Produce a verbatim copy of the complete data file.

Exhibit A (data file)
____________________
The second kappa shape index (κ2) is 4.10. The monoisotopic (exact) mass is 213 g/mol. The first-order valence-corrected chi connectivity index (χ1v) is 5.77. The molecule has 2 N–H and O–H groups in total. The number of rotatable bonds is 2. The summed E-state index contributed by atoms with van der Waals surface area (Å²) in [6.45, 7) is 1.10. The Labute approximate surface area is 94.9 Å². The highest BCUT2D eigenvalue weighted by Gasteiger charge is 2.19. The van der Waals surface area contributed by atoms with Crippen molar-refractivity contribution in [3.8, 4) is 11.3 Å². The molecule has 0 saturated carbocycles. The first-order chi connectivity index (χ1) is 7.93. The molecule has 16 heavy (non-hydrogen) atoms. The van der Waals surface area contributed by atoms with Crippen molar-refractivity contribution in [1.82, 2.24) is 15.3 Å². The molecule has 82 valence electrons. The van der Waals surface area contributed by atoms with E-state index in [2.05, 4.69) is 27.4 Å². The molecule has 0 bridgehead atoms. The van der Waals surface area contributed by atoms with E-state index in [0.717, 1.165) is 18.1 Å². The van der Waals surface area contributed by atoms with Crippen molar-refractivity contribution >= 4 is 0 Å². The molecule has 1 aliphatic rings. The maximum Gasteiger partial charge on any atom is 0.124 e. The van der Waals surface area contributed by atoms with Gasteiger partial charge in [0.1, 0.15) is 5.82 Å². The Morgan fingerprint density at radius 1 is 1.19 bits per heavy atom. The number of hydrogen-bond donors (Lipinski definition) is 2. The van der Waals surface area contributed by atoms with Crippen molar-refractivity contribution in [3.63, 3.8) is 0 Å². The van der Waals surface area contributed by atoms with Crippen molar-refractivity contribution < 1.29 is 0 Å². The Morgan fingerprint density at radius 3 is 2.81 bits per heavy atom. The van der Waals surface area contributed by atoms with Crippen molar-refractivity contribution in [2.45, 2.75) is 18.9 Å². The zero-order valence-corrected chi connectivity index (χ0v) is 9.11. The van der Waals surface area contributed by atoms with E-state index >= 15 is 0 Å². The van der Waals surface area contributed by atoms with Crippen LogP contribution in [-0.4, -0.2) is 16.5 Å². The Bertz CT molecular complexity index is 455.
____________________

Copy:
The second kappa shape index (κ2) is 4.10. The monoisotopic (exact) mass is 213 g/mol. The first-order valence-corrected chi connectivity index (χ1v) is 5.77. The molecule has 2 N–H and O–H groups in total. The number of rotatable bonds is 2. The summed E-state index contributed by atoms with van der Waals surface area (Å²) in [6.45, 7) is 1.10. The Labute approximate surface area is 94.9 Å². The highest BCUT2D eigenvalue weighted by Gasteiger charge is 2.19. The van der Waals surface area contributed by atoms with Crippen molar-refractivity contribution in [3.8, 4) is 11.3 Å². The molecule has 0 saturated carbocycles. The first-order chi connectivity index (χ1) is 7.93. The molecule has 16 heavy (non-hydrogen) atoms. The van der Waals surface area contributed by atoms with Crippen molar-refractivity contribution in [1.82, 2.24) is 15.3 Å². The molecule has 82 valence electrons. The van der Waals surface area contributed by atoms with E-state index in [2.05, 4.69) is 27.4 Å². The molecule has 0 bridgehead atoms. The van der Waals surface area contributed by atoms with E-state index in [0.717, 1.165) is 18.1 Å². The van der Waals surface area contributed by atoms with Crippen molar-refractivity contribution >= 4 is 0 Å². The molecule has 1 aliphatic rings. The maximum Gasteiger partial charge on any atom is 0.124 e. The van der Waals surface area contributed by atoms with Gasteiger partial charge in [0.1, 0.15) is 5.82 Å². The Morgan fingerprint density at radius 1 is 1.19 bits per heavy atom. The number of hydrogen-bond donors (Lipinski definition) is 2. The van der Waals surface area contributed by atoms with Crippen molar-refractivity contribution in [3.63, 3.8) is 0 Å². The van der Waals surface area contributed by atoms with Crippen molar-refractivity contribution < 1.29 is 0 Å². The Morgan fingerprint density at radius 3 is 2.81 bits per heavy atom. The van der Waals surface area contributed by atoms with Crippen molar-refractivity contribution in [2.45, 2.75) is 18.9 Å². The zero-order valence-corrected chi connectivity index (χ0v) is 9.11. The van der Waals surface area contributed by atoms with E-state index >= 15 is 0 Å². The van der Waals surface area contributed by atoms with Crippen LogP contribution in [-0.4, -0.2) is 16.5 Å². The Bertz CT molecular complexity index is 455.